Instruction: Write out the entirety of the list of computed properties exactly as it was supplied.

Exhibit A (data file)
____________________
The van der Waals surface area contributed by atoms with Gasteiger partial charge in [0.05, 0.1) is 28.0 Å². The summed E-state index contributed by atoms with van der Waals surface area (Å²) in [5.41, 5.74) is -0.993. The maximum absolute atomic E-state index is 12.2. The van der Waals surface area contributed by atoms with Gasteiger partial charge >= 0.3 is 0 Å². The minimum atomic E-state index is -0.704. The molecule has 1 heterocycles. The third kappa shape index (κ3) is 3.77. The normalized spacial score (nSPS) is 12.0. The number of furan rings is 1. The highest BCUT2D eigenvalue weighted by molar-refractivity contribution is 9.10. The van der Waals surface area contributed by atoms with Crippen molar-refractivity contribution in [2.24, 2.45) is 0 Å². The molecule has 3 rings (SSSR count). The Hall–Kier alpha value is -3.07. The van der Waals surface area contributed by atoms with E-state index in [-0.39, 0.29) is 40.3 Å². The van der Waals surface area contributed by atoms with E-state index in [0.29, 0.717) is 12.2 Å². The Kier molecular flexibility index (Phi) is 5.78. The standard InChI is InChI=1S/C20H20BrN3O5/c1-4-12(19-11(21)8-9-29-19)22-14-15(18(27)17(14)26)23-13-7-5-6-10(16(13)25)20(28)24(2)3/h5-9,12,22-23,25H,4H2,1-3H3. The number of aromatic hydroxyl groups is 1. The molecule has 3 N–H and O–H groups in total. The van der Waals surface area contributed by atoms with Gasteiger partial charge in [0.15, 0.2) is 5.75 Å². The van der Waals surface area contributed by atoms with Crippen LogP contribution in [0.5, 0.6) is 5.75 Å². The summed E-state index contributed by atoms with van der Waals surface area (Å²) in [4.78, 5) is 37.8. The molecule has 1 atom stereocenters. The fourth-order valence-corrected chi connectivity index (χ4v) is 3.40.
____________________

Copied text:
The van der Waals surface area contributed by atoms with Gasteiger partial charge in [0.05, 0.1) is 28.0 Å². The summed E-state index contributed by atoms with van der Waals surface area (Å²) in [5.41, 5.74) is -0.993. The maximum absolute atomic E-state index is 12.2. The van der Waals surface area contributed by atoms with Gasteiger partial charge >= 0.3 is 0 Å². The minimum atomic E-state index is -0.704. The molecule has 1 heterocycles. The third kappa shape index (κ3) is 3.77. The normalized spacial score (nSPS) is 12.0. The number of furan rings is 1. The highest BCUT2D eigenvalue weighted by molar-refractivity contribution is 9.10. The van der Waals surface area contributed by atoms with Crippen molar-refractivity contribution in [2.24, 2.45) is 0 Å². The molecule has 3 rings (SSSR count). The Hall–Kier alpha value is -3.07. The van der Waals surface area contributed by atoms with E-state index in [-0.39, 0.29) is 40.3 Å². The van der Waals surface area contributed by atoms with E-state index in [0.29, 0.717) is 12.2 Å². The Kier molecular flexibility index (Phi) is 5.78. The standard InChI is InChI=1S/C20H20BrN3O5/c1-4-12(19-11(21)8-9-29-19)22-14-15(18(27)17(14)26)23-13-7-5-6-10(16(13)25)20(28)24(2)3/h5-9,12,22-23,25H,4H2,1-3H3. The number of aromatic hydroxyl groups is 1. The molecule has 3 N–H and O–H groups in total. The van der Waals surface area contributed by atoms with Gasteiger partial charge in [0.15, 0.2) is 5.75 Å². The van der Waals surface area contributed by atoms with Crippen LogP contribution in [0.5, 0.6) is 5.75 Å². The summed E-state index contributed by atoms with van der Waals surface area (Å²) in [4.78, 5) is 37.8. The molecule has 1 atom stereocenters. The fourth-order valence-corrected chi connectivity index (χ4v) is 3.40.